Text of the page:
FDIC Consumer News: Teaching Children About Money Now, Pays Dividends Later
FDIC Consumer News - September 2020
Version imprimible en Español
Set them on a path toward a solid financial future
Managing money isn’t easy. Waiting to learn about handling money until you are on your own as an adult makes it even more challenging. Teaching kids about money early on will help them to become more financially independent as they get older. Financial education has been linked to lower debt levels, higher savings, and higher credit scores as children mature into adulthood. Later on in life, that financial education is also positively connected to net worth and investing.
Parents are the primary influence on a child’s future financial well-being because they have many occasions to communicate information, set powerful examples, and involve children in activities that teach them financial skills. Parental involvement in their children’s financial education has long lasting effects.
Different ways children learn about money
One of the biggest ways children learn is by observing. Chances are, you go to work to provide for your family. Your child can see that a relationship exists between work and money. Have a conversation with your child about work and how your earnings influence your purchases, where you live, and how you get to work.
Another great way to teach your children about money is by including them when paying bills or discussing large purchases. Family financial meetings can be a way of teaching children about the financial choices you make and why you make them. Depending on the age of the children, try to put it in terms they understand. The main idea is to teach them the importance of budgets and making choices with your money.
Children learn about money by doing. By having your child actively participate in a trip to the grocery store, they can see how budgeting relates to shopping. You might open a savings account online to provide an opportunity to teach about saving money, especially if they see you are saving as well. At an appropriate time, an outing to your local bank to show them where their account is located and what a bank does can also prompt conversations about money. If your child operates a lemonade stand, has a cookie sale, dog sits, or babysits, use these occasions to teach about earning, spending, saving, and donating.
Children can learn about money by reading with you. A number of children’s books currently on the market teach all about earning, spending, saving, borrowing, and donating. These books provide an easy and spontaneous opportunity for questions and answers. Check your local library for suggestions; you may be able to check out books online with your library card. You may also be able to read books online through other free services.
Children learn about money by playing, particularly if you are playing with them. Board games with play money can be great teachers. Online games provide a fun way to teach about money and start smart money conversations.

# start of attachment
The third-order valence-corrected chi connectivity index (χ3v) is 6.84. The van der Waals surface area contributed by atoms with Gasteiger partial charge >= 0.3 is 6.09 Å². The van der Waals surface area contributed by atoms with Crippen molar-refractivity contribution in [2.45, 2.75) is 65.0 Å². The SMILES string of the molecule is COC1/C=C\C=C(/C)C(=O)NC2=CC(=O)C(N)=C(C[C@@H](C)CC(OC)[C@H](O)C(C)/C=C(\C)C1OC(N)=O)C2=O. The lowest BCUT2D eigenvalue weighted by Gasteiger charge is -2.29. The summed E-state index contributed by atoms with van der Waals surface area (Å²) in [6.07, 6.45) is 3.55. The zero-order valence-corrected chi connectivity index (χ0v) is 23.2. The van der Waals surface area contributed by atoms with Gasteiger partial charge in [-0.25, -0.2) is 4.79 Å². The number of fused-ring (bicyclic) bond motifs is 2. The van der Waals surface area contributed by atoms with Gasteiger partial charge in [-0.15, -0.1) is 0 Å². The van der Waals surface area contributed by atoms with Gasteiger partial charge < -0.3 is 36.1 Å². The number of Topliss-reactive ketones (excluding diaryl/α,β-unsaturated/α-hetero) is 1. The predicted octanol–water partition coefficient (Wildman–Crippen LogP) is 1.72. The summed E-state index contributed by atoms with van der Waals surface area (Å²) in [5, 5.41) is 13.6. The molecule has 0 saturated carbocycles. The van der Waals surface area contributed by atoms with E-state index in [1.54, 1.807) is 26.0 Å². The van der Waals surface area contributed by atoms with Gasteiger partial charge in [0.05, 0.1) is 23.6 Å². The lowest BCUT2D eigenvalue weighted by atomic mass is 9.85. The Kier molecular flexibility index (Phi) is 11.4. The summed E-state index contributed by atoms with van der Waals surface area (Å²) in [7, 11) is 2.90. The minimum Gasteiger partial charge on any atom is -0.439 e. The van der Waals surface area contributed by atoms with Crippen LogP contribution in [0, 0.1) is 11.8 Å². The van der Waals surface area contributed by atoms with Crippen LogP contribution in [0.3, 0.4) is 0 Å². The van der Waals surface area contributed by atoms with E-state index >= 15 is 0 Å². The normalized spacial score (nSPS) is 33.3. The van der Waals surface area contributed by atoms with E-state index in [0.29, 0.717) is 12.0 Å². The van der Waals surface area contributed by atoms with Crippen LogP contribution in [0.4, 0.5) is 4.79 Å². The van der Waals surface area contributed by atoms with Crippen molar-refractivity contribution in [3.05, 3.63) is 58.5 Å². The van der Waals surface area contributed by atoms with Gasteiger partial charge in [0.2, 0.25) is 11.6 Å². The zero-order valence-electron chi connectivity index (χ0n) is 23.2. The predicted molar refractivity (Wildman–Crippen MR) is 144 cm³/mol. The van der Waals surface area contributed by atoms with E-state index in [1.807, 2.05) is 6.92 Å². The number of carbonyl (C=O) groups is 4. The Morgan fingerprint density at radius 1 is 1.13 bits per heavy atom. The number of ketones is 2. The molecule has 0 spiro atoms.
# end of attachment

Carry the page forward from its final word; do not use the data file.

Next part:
Financial education resources for children
The FDIC, the Consumer Financial Protection Bureau (CFPB), and the National Credit Union Administration (NCUA) provide different types of free financial education materials for pre-kindergarten through college students.
The FDIC has a Money Smart curriculum (Money Smart Catalog) with modules written for specific age groups. While targeted toward teachers and schools, parents can use the Money Smart program at home, too. If you don’t know how to start the conversation with your children, check out the children’s books offered as references in many of the modules. These books can be a good way to start a lesson and begin a smart money conversation.
CFPB’s Money As You Grow program teaches children how to reach certain age-appropriate financial milestones. The CFPB also offers a list of children’s books that can help open conversations about money.
If having a smart money conversation while you play is more your style, you might visit NCUA Games. The NCUA offers World of Cents to teach your children about earning, saving, and spending through a match game with coins. Test Your Money Memory is a match game that pairs United States coins and currency with the appropriate president. Hit the Road is a game about earning and spending using a trip across America.
The U.S. Mint also has free games and activities for children. From math games to coin scavenger hunts, you can find all sorts of smart money conversation starters. Likewise, the Federal Trade Commission (FTC) offers free games like The Mall, which teaches children about advertising, business competition, privacy, and scams.
Having open conversations about money with your children, shopping with them on a budget, reading to them about money, and playing money games will have a lasting effect on their ability to better manage finances in the future.
- FDIC Consumer News Articles by Topic
- FDIC Deposit Insurance
- Federal Trade Commission
- Consumer Financial Protection Bureau
- Federal Reserve Consumer Help
- Office of the Comptroller of the Currency
- FBI Internet Crime Complaint Center
- AARP Fraud Watch Network
- Federal Student Aid
- Making Home Affordable Mortgage Help